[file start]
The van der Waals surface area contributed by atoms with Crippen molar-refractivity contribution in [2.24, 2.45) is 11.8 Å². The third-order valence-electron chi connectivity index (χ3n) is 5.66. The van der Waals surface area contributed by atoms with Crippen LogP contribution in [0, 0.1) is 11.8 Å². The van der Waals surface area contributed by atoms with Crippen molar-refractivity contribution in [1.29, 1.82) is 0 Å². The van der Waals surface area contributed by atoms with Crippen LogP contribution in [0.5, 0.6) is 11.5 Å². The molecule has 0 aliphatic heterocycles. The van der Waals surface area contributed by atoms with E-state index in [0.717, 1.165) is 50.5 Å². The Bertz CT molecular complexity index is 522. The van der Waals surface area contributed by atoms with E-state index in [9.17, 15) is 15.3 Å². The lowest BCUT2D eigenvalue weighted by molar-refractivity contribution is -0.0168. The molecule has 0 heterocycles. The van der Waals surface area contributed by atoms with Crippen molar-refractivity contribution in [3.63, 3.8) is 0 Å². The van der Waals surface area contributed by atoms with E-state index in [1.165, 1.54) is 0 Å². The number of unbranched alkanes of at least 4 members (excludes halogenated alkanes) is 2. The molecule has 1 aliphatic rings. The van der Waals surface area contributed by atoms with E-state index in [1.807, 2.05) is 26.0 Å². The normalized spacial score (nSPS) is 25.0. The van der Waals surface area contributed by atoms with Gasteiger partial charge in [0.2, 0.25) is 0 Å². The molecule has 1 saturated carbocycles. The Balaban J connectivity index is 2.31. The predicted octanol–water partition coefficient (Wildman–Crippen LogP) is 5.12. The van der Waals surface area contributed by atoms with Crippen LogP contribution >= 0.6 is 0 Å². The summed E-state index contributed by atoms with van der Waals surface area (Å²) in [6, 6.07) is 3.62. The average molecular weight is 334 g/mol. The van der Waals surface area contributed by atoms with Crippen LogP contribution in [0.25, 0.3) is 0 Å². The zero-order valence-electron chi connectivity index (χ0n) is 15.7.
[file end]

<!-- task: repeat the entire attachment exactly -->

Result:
The van der Waals surface area contributed by atoms with Crippen molar-refractivity contribution in [2.24, 2.45) is 11.8 Å². The third-order valence-electron chi connectivity index (χ3n) is 5.66. The van der Waals surface area contributed by atoms with Crippen LogP contribution in [0, 0.1) is 11.8 Å². The van der Waals surface area contributed by atoms with Crippen molar-refractivity contribution in [1.29, 1.82) is 0 Å². The van der Waals surface area contributed by atoms with Crippen LogP contribution in [0.5, 0.6) is 11.5 Å². The molecule has 0 aliphatic heterocycles. The van der Waals surface area contributed by atoms with E-state index in [0.717, 1.165) is 50.5 Å². The Bertz CT molecular complexity index is 522. The van der Waals surface area contributed by atoms with E-state index in [9.17, 15) is 15.3 Å². The lowest BCUT2D eigenvalue weighted by molar-refractivity contribution is -0.0168. The molecule has 0 heterocycles. The van der Waals surface area contributed by atoms with Crippen molar-refractivity contribution in [3.63, 3.8) is 0 Å². The van der Waals surface area contributed by atoms with E-state index in [1.165, 1.54) is 0 Å². The number of unbranched alkanes of at least 4 members (excludes halogenated alkanes) is 2. The molecule has 1 aliphatic rings. The van der Waals surface area contributed by atoms with E-state index in [1.807, 2.05) is 26.0 Å². The normalized spacial score (nSPS) is 25.0. The van der Waals surface area contributed by atoms with Gasteiger partial charge in [0.2, 0.25) is 0 Å². The molecule has 1 saturated carbocycles. The Balaban J connectivity index is 2.31. The predicted octanol–water partition coefficient (Wildman–Crippen LogP) is 5.12. The van der Waals surface area contributed by atoms with Crippen LogP contribution >= 0.6 is 0 Å². The summed E-state index contributed by atoms with van der Waals surface area (Å²) in [6, 6.07) is 3.62. The average molecular weight is 334 g/mol. The van der Waals surface area contributed by atoms with Crippen LogP contribution in [0.25, 0.3) is 0 Å². The zero-order valence-electron chi connectivity index (χ0n) is 15.7.